Yesterday Royal DSM N.V., the global Life Sciences and Materials Sciences Company headquartered in the Netherlands announced a major breakthrough in the technology to produce second generation biofuels more efficiently and cost effectively. I wondered what second generation Biofuels were and decided to delve a little deeper into Biofuels on the whole and then get to the discovery part.
Once in a while I see these buses passing by with huge signs on them saying “Soybean Powered or Sunflower Powered etc…” I have understood they run on biofuels or sometimes plain vegetable oil in place of fossil fuels! I have thought “wow! How green is that!” and then I start looking at it in detail as I wish to adapt it to for my vehicles too…
Source of Picture Wikipedia
Then I realized most biofuels in the US is Corn or Soy based, so I thought let me take a look at the US agricultural sector. That’s when I realized that in the US with a population of approximately 300million, there are only 3 million farmers left and they produce enough food to feed 2 Billion people! Most of this feed is not used as food but transformed into bio fuels and cattle feed. This is when almost a billion plus people go hungry in the world everyday! To me it is basic common sense not to use food which can feed the hungry to create biofuel and I wondered how it made economic sense too… To understand it I decided to understand Biofuels better.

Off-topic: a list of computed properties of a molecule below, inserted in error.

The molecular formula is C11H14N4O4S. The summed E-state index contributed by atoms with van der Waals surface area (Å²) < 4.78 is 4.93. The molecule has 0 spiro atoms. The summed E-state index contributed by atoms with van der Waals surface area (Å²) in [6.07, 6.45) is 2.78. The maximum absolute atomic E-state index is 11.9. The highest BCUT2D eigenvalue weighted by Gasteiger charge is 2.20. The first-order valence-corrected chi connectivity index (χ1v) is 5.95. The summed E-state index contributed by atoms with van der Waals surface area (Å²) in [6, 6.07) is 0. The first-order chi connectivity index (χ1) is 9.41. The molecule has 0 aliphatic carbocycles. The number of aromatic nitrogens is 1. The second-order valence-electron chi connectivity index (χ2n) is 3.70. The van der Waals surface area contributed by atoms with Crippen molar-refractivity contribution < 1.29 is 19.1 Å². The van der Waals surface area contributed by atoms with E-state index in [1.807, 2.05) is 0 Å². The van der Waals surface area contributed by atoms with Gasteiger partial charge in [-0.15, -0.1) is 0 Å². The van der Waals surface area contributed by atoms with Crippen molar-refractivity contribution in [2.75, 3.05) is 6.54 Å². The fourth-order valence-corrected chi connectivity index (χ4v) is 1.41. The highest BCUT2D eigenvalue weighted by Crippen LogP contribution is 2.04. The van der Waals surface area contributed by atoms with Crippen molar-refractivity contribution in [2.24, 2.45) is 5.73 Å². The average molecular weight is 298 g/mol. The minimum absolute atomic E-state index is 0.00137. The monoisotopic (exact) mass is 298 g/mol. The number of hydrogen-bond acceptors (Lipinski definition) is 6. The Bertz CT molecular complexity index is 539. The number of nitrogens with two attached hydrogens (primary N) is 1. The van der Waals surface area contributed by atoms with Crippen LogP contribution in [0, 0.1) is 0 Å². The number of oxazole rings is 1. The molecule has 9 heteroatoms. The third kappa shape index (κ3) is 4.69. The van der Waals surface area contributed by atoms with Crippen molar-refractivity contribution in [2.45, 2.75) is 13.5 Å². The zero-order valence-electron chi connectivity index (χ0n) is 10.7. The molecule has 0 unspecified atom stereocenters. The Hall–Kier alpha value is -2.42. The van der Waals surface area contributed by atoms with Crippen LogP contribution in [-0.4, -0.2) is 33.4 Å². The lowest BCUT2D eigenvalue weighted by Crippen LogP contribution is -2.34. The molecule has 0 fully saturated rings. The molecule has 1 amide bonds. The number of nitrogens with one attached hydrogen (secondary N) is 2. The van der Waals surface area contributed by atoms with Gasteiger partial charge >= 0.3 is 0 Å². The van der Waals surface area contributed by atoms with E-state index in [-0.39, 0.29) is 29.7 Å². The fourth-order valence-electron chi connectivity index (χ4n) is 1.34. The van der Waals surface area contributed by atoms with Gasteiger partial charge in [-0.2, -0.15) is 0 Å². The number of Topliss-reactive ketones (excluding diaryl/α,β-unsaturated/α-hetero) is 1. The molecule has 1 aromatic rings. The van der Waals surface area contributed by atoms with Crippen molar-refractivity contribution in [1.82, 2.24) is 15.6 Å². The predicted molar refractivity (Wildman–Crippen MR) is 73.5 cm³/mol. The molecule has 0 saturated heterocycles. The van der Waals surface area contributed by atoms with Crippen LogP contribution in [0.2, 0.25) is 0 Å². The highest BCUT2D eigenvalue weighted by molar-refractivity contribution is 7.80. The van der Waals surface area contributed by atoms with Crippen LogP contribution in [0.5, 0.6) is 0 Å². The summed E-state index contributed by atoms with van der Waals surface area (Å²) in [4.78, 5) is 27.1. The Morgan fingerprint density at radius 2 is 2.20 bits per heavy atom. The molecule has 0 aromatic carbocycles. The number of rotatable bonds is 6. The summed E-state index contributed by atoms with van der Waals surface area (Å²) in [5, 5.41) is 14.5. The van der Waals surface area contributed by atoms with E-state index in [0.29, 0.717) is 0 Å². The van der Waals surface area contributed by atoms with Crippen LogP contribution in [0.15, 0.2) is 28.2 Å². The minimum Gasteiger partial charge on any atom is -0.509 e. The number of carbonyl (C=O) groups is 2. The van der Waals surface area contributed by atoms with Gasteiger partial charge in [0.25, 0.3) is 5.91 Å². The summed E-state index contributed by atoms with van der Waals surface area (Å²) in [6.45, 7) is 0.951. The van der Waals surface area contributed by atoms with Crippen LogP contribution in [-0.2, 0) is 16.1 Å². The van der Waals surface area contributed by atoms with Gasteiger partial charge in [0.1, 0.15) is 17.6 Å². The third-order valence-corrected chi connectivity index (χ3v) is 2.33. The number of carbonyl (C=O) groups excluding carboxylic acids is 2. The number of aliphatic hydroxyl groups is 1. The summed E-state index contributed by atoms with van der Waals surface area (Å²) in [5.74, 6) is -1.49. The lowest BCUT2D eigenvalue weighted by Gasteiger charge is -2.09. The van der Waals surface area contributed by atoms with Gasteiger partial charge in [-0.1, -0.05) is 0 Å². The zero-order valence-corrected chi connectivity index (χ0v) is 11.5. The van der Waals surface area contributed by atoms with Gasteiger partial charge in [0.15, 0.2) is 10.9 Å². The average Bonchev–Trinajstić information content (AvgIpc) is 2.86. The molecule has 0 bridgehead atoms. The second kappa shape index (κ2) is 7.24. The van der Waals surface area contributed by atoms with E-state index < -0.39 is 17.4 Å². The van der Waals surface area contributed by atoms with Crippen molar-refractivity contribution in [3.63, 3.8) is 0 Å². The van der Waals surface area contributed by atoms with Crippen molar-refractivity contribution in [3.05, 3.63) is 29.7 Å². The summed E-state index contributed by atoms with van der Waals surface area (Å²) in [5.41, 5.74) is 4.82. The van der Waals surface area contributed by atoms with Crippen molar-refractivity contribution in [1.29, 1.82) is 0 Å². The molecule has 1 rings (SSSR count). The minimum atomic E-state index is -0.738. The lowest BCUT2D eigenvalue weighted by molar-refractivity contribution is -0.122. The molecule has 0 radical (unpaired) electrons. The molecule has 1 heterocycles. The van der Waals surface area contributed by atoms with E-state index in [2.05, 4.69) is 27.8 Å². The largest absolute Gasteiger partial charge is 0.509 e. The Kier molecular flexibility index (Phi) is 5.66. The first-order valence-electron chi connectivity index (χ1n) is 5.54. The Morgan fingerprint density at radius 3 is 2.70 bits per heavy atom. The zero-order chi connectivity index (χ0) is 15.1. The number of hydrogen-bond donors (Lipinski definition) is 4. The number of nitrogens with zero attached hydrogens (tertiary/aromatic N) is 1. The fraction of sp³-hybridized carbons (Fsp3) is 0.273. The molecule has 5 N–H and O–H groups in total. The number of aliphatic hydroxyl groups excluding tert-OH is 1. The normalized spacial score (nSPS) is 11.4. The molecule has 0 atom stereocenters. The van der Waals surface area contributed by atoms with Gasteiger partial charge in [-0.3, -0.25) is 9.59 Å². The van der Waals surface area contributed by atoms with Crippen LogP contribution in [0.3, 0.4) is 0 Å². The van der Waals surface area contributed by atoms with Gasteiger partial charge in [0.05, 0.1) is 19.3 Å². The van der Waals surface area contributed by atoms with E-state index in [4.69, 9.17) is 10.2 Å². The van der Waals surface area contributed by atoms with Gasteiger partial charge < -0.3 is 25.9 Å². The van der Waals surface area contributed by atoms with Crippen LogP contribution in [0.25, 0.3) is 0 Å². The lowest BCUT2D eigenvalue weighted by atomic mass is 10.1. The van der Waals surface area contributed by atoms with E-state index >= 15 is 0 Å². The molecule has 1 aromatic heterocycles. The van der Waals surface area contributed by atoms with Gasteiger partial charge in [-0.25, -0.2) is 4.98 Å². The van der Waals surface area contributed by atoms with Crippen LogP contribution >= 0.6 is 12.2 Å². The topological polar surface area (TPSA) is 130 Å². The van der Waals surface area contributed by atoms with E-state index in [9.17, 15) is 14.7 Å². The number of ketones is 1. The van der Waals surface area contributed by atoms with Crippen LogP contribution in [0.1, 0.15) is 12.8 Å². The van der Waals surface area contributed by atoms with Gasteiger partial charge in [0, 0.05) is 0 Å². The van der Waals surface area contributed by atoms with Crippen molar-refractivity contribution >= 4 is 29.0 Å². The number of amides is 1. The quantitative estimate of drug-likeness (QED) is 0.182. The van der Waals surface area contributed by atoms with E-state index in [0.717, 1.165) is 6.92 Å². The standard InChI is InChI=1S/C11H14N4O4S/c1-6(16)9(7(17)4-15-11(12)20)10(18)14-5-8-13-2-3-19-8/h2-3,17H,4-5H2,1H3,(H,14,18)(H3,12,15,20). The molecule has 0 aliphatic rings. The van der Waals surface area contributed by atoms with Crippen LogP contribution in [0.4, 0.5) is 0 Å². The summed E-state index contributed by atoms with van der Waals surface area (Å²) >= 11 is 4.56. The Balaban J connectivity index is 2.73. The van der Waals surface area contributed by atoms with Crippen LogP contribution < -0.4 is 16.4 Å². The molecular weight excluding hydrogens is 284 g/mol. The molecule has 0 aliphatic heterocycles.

What Are Biofuels?
Biofuels are a wide range of fuels which are in some way derived from biomass (meaning any plant matter). Biofuels are gaining increased public and scientific attention, driven by factors such as oil price spikes, and concern over greenhouse gas emissions from fossil fuels. Biofuels are mostly manufactured from grains and oil seeds which is essentially food and requires large amount of fertilizers etc to grow.
What are First Generation Biofuels?
Biofuels manufactured from food products like soybeans, sugarcane, corn, Palm oil etc are called First generation Biofuels and they are not considered a viable alternative to Fossil fuels as their mass production will impact food supplies and biodiversity. Not to mention the subsidies required to make them financially viable alternatives.
Bio-ethanol is an alcohol made by fermenting the sugar components of plant resources. Ethanol can be used as a fuel for vehicles in its pure form, but it is usually used as a gasoline additive to increase octane and improve vehicle emissions. Bio-ethanol is widely used in the USA and in Brazil.
This is where Second Generation Biofuels come in. Second generation biofuels can help solve these problems and can supply a larger proportion of our fuel supply sustainably, affordably, and with greater environmental benefits.
The goal of second generation biofuel processes is to extend the amount of biofuel that can be produced sustainably by using biomass consisting of the left over non-food parts of current crops, such as stems, leaves and husks that are left behind once the food crop has been extracted, as well as other crops that are not used for food purposes (non food crops), such as switch grass, jatropha and cereals that bear little grain, and also industry waste such as woodchips, skins and pulp from fruit pressing etc…